The decline in mail through the Post Office (PO) was inevitable. With the internet and email, all "mail" now zooms to their destination in the blink of an eye and you can get a reply instantly.
The PO, now fondly referred to as "snail mail", sad to say, when compared to technology, was destined to die a slow death.
And may I add that in many instances the art of "penning" letters may also be dying a slow death.
Sometime ago I had an interview with Fiji TV on the issue of writing letters, I received a lot of pleasant responses from that. And yes I still have all the love letters that my best friend (now my wife) wrote to each other way back in the early 80s. The strings are still attached to my heart.
But back to the art of writing, before the Internet one had to use ones imagination to start a letter, continue, add flavour and then complete it.
And may I say that the letter was yours if you didn't get help from someone else, except if it was a love letter, then I doubt if one would ask a friend for advice.
Today people just do a search online and one can lift the contents of a letter. If the receiver is eagle-eyed he/she may decipher that it was plagiarised.
Writing is an art, and if one has good handwriting it is more than an art. In this day and age, I still receive letters in the mail. The senders usually do not have a computer nor do they like the Internet and Internet Cafes, but lots of writing paper and the time to write. And what makes up the bulk of the writing is the care they put into it.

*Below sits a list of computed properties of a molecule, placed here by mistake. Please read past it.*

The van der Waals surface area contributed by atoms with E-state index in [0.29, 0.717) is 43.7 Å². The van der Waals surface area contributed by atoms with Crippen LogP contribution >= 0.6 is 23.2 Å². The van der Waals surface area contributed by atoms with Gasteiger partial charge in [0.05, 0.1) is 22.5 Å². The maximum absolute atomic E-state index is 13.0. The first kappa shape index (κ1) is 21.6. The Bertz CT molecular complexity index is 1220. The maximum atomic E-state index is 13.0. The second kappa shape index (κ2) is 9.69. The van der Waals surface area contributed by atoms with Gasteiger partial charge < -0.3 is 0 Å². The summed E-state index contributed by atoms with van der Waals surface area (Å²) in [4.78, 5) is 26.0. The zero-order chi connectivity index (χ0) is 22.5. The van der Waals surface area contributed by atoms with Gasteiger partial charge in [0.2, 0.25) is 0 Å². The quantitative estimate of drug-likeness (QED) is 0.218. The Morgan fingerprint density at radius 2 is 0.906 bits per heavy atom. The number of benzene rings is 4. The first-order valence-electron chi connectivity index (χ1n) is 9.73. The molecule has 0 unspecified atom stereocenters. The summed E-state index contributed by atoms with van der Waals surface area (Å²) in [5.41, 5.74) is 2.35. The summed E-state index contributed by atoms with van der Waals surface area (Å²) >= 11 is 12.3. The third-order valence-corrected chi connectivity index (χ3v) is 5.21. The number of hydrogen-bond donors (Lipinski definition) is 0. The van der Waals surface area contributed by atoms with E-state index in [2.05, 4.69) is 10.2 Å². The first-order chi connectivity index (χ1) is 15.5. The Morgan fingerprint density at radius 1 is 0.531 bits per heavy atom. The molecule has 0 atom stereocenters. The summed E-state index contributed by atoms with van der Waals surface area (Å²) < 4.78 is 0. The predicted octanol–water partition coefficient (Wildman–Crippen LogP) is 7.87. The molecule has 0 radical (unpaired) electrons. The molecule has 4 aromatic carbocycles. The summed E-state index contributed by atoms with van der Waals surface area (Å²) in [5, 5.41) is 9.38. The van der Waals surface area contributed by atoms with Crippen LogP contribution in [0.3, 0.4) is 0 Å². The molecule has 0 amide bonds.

I remember the days when the postman would come around to our area in Samabula North, Suva. We would hear the "tring-tring" of his bicycle bell and my elder cousins would rush out to see if they had received a letter. Or if the letter they had written to a cousin, aunt or boy friend had been answered.
We all knew the postman personally and if he brought lots of letters to our home, he was invited to a cup of tea and a cookie or a cold drink. And he would be soon on his way. I now know why he had lipstick on his cheek when he left.
But when my cousins would get a letter and if it was from a boyfriend, their squeals would bring the neighbours running out to see if someone had been hurt. But they were squeals of delight and there would be sighs of relief all round.
A little after that, all who received letters would go to their secluded corner to open it in private and I would hear sighs and aaarrs and ooooooo's and being so young and curious I would wonder their way and I would get a glare that would turn back the Third Reich and I would scurry away to safety.
I have a lot of experience as a child because I lived with extended family who wrote many letters. The house would smell like a perfume factory after one of my female cousins would have written a letter, put their lip print on it and sprayed it with perfume.
And the trip to the post office was like an expedition to deliver important papers to the Queen. Such was the delight, love and care that was put into the writing and delivery of the letter.
And looking back to the movies of soldiers serving in the frontline, the mail man was the most loved person second only to the cook.